We began to pray again—
Pools of wax on the dining room table
Cooled and ordered themselves in a
Stacked column around a wick stuck
Solidly in a golden base that we
Packed away in newspaper in the rafters
We felt the weight of the box above our heads
As we floated upstairs to
Brush our teeth in un-anointed water
And sleep every night beneath the watch of the secular
Side of the moon
We returned to our mothers.
The fat in our hips crept up our sides
And spread itself thick beneath the young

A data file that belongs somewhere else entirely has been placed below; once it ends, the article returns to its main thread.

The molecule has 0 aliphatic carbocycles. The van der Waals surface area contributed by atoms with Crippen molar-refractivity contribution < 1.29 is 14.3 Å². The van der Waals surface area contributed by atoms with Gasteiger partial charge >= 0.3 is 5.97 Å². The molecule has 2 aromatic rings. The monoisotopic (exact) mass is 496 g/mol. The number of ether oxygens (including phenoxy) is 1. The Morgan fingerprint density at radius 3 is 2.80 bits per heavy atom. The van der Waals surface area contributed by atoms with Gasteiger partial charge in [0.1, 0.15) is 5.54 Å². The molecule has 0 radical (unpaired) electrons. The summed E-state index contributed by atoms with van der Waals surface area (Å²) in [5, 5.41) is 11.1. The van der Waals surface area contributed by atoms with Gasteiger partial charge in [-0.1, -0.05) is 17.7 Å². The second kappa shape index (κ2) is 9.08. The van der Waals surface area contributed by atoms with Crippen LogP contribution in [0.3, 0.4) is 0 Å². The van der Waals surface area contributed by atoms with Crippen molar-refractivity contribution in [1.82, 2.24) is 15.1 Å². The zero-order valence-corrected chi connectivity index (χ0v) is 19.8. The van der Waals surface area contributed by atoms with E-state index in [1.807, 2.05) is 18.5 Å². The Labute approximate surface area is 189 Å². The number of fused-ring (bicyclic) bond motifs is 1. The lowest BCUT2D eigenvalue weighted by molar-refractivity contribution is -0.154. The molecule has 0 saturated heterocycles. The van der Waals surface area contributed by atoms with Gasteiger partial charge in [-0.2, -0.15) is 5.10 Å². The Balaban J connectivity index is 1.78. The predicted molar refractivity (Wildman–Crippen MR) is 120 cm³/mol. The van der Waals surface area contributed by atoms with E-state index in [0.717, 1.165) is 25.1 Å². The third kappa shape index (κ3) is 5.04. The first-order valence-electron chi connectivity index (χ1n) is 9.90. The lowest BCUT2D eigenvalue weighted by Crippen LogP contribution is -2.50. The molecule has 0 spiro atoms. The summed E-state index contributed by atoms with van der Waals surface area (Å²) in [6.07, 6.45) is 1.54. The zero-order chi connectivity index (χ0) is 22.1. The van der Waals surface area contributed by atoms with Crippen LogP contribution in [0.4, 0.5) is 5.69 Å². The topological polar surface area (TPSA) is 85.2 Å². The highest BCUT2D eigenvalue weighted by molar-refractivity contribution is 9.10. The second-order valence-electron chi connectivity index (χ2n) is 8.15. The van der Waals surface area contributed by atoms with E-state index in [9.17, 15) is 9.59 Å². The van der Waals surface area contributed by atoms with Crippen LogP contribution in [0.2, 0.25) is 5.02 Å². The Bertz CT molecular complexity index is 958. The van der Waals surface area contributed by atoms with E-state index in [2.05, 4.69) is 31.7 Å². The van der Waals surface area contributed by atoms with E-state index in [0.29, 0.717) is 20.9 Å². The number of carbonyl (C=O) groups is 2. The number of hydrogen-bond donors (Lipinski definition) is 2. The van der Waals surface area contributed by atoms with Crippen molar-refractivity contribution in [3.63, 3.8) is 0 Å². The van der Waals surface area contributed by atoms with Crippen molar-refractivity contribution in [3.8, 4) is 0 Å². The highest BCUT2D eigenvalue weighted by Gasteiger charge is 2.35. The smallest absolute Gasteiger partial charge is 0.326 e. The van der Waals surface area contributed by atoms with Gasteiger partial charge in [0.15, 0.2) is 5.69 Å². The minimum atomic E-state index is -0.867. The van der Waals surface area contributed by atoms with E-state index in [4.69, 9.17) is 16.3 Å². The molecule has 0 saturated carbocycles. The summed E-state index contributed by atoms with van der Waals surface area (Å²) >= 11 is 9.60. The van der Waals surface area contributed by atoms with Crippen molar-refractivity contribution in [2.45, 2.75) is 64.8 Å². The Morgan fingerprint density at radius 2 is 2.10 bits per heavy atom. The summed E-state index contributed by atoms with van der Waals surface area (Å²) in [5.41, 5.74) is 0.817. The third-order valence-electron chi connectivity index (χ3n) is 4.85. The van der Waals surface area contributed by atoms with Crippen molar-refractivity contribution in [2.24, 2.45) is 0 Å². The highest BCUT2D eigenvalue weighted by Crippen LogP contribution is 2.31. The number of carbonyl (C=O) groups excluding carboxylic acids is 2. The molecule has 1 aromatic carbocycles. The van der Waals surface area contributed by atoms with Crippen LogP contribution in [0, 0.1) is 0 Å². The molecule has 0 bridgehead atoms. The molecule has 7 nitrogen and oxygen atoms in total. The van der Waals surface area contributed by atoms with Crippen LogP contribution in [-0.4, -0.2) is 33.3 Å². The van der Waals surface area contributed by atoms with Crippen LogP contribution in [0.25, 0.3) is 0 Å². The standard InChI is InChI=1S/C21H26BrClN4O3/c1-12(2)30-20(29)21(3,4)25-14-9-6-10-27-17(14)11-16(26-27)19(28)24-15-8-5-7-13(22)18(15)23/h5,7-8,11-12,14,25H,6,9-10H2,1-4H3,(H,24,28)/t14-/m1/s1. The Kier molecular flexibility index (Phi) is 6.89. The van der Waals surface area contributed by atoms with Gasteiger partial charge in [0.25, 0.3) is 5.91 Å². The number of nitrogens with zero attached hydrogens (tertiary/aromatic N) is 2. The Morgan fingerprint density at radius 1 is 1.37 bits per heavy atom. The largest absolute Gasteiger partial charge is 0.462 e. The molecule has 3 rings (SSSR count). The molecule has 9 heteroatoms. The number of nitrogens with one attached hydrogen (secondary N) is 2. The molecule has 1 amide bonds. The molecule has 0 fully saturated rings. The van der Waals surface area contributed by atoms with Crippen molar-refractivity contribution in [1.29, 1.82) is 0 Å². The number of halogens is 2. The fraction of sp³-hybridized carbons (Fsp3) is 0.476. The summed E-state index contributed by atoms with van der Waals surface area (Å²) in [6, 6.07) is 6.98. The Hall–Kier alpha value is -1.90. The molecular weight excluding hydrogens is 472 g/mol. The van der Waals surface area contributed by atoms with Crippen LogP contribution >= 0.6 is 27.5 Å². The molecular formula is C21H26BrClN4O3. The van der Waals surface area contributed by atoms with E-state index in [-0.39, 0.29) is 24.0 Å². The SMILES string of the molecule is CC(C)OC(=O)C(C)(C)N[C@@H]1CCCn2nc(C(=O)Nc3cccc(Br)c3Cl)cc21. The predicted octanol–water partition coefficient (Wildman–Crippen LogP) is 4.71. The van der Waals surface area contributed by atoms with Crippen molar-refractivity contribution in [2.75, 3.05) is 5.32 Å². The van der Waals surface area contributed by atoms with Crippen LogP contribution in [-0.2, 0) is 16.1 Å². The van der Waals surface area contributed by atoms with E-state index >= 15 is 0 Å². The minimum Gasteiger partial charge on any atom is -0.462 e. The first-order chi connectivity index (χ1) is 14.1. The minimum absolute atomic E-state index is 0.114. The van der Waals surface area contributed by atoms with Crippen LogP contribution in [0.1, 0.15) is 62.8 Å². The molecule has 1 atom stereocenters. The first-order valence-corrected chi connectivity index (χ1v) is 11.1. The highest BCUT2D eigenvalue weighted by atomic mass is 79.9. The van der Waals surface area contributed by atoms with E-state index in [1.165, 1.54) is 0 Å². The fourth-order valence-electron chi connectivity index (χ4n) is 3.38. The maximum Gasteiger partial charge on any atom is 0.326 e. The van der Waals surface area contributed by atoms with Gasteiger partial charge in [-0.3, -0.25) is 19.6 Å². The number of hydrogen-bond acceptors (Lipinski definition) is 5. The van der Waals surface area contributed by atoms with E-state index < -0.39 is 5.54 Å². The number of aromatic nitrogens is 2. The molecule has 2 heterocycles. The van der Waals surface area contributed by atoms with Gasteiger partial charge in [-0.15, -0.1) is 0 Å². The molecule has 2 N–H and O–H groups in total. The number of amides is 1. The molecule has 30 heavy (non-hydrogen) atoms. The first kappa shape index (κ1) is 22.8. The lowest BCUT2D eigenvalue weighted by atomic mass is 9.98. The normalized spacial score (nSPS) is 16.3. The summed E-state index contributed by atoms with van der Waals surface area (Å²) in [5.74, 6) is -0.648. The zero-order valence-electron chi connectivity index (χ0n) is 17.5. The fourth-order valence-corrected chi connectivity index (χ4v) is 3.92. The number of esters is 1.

And freckled skin of our faces
We pulled teeth from treasure chests and
Returned them to the emptied sockets in our gums
Where we sang hymns in small voices
Somehow, our hair grew backwards and shorter until
Our soft, bald heads dipped back into
The Holiest water
Necks held firmly by
The grace of our godmothers
And then we were born.
Softly, slowly, feet first.
—Annelise Rittberg (she/her/they/them) is a young queer poet from the Twin Cities. When people mispronounce her name, she reminds them that it’s pronounced like they’re renting an apartment: on-a-lease. Annelise can be reached at [email protected] for questions, ideas, or jokes.